(Comment on message board):
"God is beautiful and His creation shows it. A new born baby is truely(sic) a miracle of God."
To the parents, the intense emotions they experience at the birth of their child can understandably transform what is often a painful, bloody, and sometimes deadly process into a life-changing event. But by other measures, childbirth is a routine, almost ordinary happenstance in the grand scheme of things. After all, a baby is born every second of every day in our world.
Much depends upon the definition of ‘miracle.’ When Jesus or other holy figures are said to have performed miracles, everyone assumes that they are doing something that is *not* ordinary. It wouldn’t be useful to say Jesus was a miracle worker if all we meant was he could digest food, or see visible light, or exhale carbon dioxide.
Miracles are typically defined as an occurrence that transcends or violates the ordinary laws of nature. To walk around on a boat is routine; to walk on the water is a miracle.
Given that, then how can we describe something that is routine and occurring every day all around the world as a miracle, attributed to God’s direct intervention? If sunlight shines through water vapor, the visible light is scattered into its spectrum to make a rainbow. Rainbows happen everywhere, and we can even make miniature ones with a garden hose in the backyard. So would it be useful to say that a rainbow is a miracle of God? Rainbows can be breathtaking, to be sure, but they are by no means a suspension of the laws of nature. In fact, they are a confirmation of the laws that we experience. Rainbows, the effects of gravity, the shaping of the land into mountains and seas, and yes, even the birth of a baby are all common occurrences of natural laws that need no supernatural intervention.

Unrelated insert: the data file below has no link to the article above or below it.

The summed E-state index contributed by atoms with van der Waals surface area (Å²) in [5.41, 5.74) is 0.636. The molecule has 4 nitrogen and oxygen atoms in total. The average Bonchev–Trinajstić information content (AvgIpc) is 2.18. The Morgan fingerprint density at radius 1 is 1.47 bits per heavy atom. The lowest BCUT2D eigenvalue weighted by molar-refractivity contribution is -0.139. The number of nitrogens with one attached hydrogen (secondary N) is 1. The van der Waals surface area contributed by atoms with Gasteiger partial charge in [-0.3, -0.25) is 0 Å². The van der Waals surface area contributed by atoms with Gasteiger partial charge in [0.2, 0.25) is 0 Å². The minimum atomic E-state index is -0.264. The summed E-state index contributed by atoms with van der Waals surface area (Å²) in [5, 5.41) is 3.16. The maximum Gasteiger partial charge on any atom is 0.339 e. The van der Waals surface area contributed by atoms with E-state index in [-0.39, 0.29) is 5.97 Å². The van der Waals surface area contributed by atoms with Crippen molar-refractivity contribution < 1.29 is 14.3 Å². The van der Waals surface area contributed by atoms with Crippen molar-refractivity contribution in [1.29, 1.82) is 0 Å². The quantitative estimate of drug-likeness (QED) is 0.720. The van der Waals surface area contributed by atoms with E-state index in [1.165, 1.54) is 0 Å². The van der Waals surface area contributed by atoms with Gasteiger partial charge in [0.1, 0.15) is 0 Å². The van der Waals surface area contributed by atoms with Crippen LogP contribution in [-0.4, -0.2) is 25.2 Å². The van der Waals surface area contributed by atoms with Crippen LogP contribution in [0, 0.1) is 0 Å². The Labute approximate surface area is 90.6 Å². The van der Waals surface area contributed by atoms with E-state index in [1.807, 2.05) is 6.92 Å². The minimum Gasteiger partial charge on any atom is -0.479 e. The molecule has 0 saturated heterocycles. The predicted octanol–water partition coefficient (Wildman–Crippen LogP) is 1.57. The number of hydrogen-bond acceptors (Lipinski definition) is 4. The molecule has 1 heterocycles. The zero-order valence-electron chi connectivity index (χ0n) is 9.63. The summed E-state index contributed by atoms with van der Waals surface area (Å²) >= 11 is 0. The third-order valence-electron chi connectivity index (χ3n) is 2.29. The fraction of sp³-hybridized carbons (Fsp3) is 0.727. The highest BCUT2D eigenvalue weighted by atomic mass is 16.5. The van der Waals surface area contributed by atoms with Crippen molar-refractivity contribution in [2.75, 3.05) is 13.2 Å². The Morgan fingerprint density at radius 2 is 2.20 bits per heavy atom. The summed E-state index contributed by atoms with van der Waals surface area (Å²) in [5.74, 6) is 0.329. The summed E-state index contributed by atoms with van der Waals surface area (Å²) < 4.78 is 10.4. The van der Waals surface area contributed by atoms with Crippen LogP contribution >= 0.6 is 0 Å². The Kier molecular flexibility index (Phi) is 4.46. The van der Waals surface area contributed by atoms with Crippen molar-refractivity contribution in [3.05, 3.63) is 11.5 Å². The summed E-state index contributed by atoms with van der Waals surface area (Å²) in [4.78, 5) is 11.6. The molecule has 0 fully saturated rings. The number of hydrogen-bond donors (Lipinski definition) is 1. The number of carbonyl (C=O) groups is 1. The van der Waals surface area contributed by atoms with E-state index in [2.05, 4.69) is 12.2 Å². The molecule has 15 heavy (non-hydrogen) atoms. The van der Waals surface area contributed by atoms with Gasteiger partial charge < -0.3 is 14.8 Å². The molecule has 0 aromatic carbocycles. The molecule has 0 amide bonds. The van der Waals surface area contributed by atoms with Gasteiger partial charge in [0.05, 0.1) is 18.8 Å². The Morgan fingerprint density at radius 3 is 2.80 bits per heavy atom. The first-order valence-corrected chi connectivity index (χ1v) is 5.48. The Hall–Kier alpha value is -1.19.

To insist that ordinary events really do require God’s constant attention and micro-managing is to denigrate the fascinating workings of the laws of the universe. It also devalues the meaning of the word “miracle” into nonsense.